Ronald A. Lindsay has a good editorial piece in the latest issue of Free Inquiry. In light of the latest debates about Gnu Atheism and accommodationism, this piece by Lindsay is especially useful. The following three paras not only provide a good sample of the article but also offer a commonsense approach that is valuable in its own right:
There should be no inherent limits on how criticism of religious belief is expressed, any more than there should be inherent limits on how criticism of a political belief is expressed. Cartoons and slogans are freely used in politics. Is there any reason why we cannot use them to make a point about religious beliefs or practices? Religion should not enjoy a privileged status, especially when many religious people strive to influence politics and public policy based on their religious beliefs. Do I violate some rule of civil discourse if I draw or publish a cartoon lampooning the Catholic Church's position on abortion when the Catholic Church is trying to influence public policy on abortion? If so, I fail to understand the reason for such a rule. Such self-censorship merely serves to perpetuate the taboo mentality that has protected religion for too long. As Daniel C. Dennett has so elegantly stated, we need to "break the spell."
This is not to say that we should do nothing but publish cartoons or work continuously to craft the best twenty-word jab against religion-any more than those engaged in politics confine themselves to cartoons or slogans alone. In criticizing another viewpoint, an array of expressive means is available and acceptable for use, including scholarly articles, detailed arguments, position papers, speeches, cartoons, billboards, slogans, and even jokes. What the appropriate mix of expressive forms may be is determined by the circumstances, including the goal of the criticism and the expertise and capabilities of the person or organization making the criticism. But determining the appropriate mix is a practical question, not a moral one. There is nothing per se immoral or unacceptable about a cartoon with a religious subject.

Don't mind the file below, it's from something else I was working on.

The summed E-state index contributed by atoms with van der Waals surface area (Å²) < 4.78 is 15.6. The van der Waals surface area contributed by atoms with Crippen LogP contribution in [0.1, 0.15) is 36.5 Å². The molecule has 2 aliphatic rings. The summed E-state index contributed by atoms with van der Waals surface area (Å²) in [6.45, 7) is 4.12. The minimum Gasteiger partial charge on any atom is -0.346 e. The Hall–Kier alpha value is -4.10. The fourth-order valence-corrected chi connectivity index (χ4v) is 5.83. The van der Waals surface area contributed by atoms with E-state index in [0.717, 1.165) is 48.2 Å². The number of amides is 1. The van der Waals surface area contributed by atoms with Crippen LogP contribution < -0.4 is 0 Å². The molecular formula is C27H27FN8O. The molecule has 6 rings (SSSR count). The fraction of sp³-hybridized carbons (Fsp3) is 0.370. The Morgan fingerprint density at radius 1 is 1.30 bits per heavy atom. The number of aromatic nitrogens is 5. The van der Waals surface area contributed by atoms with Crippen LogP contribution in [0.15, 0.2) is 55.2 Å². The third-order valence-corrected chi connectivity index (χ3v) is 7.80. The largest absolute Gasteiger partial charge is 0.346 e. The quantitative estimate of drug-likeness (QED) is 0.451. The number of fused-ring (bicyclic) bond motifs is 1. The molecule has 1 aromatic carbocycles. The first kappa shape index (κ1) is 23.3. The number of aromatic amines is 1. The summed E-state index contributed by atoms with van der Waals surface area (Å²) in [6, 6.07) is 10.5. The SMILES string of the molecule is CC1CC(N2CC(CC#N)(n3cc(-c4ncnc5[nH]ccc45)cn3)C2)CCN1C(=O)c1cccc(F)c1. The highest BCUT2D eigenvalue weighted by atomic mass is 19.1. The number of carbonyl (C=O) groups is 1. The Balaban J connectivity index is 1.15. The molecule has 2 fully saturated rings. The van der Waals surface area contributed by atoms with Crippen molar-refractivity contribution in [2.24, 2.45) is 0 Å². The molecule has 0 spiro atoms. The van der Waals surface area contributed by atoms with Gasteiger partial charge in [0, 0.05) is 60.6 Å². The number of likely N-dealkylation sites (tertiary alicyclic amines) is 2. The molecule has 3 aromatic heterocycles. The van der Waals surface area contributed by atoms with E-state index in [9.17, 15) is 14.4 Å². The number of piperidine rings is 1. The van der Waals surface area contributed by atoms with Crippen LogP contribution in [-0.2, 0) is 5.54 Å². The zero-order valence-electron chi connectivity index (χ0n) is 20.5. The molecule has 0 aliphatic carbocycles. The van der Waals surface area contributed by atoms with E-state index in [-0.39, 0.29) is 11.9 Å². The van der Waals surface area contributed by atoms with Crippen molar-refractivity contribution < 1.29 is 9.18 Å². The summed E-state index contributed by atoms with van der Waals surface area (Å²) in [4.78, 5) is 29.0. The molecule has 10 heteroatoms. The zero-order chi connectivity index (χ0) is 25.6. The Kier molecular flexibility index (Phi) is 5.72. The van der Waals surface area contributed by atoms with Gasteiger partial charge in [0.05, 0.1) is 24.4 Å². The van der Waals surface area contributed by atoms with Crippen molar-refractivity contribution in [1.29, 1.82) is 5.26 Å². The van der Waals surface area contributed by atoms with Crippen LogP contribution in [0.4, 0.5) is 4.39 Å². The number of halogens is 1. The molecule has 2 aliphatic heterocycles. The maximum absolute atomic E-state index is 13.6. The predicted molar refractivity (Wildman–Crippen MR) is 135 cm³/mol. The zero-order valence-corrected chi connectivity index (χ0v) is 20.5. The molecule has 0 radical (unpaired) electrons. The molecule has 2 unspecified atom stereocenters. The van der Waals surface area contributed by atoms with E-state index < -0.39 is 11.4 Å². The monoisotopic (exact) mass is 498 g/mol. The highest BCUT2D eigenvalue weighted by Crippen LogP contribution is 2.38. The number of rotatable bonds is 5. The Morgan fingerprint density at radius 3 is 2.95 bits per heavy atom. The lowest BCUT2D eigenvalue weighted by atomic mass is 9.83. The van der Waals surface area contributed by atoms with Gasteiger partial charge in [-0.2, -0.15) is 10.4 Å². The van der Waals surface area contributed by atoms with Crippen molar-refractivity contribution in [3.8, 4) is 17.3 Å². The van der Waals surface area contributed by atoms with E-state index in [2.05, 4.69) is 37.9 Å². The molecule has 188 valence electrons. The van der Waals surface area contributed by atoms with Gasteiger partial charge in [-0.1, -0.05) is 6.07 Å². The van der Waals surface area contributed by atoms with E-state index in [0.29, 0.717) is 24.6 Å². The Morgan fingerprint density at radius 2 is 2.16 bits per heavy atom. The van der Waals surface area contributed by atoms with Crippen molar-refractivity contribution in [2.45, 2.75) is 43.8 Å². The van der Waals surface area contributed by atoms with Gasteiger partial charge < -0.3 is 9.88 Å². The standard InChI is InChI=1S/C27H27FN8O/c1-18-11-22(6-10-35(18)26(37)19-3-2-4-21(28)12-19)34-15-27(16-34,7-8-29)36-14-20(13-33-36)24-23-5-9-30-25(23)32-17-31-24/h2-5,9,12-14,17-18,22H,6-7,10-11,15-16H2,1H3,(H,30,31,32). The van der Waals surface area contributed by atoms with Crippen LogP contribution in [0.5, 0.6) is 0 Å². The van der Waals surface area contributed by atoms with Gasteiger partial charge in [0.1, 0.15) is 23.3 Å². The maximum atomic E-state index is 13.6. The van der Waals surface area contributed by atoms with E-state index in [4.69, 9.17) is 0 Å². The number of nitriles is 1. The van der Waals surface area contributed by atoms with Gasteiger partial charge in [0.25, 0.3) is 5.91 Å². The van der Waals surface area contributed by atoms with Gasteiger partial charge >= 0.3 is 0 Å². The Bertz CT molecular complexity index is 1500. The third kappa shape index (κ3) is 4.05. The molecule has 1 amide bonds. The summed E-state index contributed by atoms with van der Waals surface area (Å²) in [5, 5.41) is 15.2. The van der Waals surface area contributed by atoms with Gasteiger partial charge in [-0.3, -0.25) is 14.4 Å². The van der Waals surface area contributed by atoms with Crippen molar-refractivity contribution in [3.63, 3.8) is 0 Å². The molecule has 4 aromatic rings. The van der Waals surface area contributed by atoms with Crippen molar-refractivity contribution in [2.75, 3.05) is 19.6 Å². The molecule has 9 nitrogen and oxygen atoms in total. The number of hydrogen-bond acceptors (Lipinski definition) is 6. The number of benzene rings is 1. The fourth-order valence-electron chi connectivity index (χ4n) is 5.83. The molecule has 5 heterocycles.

Nothing that I have stated should be interpreted as endorsing in-your-face criticism of religion around the clock, on any and all occasions. Religious beliefs are not always in play, just as political beliefs are not always in play. If you are at a party and people are discussing a movie, it is pointless, at best, to blurt out suddenly, "There is no God, and anyone who believes there is must be misguided, ignorant, or stupid." We are neither cranks nor missionaries. Similarly, if you attend a religious funeral, it is beyond tasteless to carry a sign saying, "It is a shame the deceased will never know how wrong she was." If you have strong objections to religious funerals, weddings, or similar events, just don't go.
Now, with all respect to Ron Lindsay, this isn't rocket science. It wouldn't have occurred to me that anyone would take an approach greatly different from the above, except for some of the wilder fantasies that appear, and sometimes get endorsed by the gullible, on the internet. But good for Lindsay in spelling it out.
He has pretty much described how I see it, and how I think most public critics of religion see it. We're not going to spit on the local vicar, but we do maintain the right to challenge religion's truth-claims and moral authority in a robust public debate analogous the the various political debates that we're all involved in. That may involve presenting our views in books, or articles, or book reviews ... or in other ways such as cartoons and stand-up comedy. It doesn't mean that we are going to go around acting unprofessionally or simply like arseholes ... or that we encourage anyone else to do so. I don't know why this is so hard to understand, but obviously some people find it difficult to get their heads around.
The same issue of Free Inquiry contains a lengthy and favourable review by George Zebrowski of 50 Voices of Disbelief: Why We Are Atheists.